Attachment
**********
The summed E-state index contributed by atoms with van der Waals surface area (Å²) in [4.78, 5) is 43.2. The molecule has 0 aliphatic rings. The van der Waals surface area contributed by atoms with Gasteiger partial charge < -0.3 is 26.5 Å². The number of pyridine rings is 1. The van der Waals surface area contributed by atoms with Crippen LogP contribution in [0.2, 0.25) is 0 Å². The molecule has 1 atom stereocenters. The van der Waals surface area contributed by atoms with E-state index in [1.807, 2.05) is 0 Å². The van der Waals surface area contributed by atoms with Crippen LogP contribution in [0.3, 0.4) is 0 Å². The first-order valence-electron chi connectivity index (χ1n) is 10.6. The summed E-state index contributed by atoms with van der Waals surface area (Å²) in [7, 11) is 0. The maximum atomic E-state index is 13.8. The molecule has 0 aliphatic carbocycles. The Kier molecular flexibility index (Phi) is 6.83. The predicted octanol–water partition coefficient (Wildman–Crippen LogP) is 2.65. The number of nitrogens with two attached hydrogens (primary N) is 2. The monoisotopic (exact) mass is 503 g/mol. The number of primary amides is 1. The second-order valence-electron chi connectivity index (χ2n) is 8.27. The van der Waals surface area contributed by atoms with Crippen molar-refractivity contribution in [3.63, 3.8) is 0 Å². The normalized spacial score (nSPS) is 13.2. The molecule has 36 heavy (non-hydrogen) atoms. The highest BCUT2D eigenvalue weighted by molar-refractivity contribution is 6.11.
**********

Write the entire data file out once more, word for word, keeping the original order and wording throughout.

The summed E-state index contributed by atoms with van der Waals surface area (Å²) in [4.78, 5) is 43.2. The molecule has 0 aliphatic rings. The van der Waals surface area contributed by atoms with Gasteiger partial charge < -0.3 is 26.5 Å². The number of pyridine rings is 1. The van der Waals surface area contributed by atoms with Crippen LogP contribution in [0.2, 0.25) is 0 Å². The molecule has 1 atom stereocenters. The van der Waals surface area contributed by atoms with E-state index in [1.807, 2.05) is 0 Å². The van der Waals surface area contributed by atoms with Crippen LogP contribution in [0.3, 0.4) is 0 Å². The first-order valence-electron chi connectivity index (χ1n) is 10.6. The summed E-state index contributed by atoms with van der Waals surface area (Å²) in [7, 11) is 0. The maximum atomic E-state index is 13.8. The molecule has 0 aliphatic carbocycles. The Kier molecular flexibility index (Phi) is 6.83. The predicted octanol–water partition coefficient (Wildman–Crippen LogP) is 2.65. The number of nitrogens with two attached hydrogens (primary N) is 2. The monoisotopic (exact) mass is 503 g/mol. The number of primary amides is 1. The second-order valence-electron chi connectivity index (χ2n) is 8.27. The van der Waals surface area contributed by atoms with Crippen molar-refractivity contribution in [3.63, 3.8) is 0 Å². The normalized spacial score (nSPS) is 13.2. The molecule has 36 heavy (non-hydrogen) atoms. The highest BCUT2D eigenvalue weighted by molar-refractivity contribution is 6.11.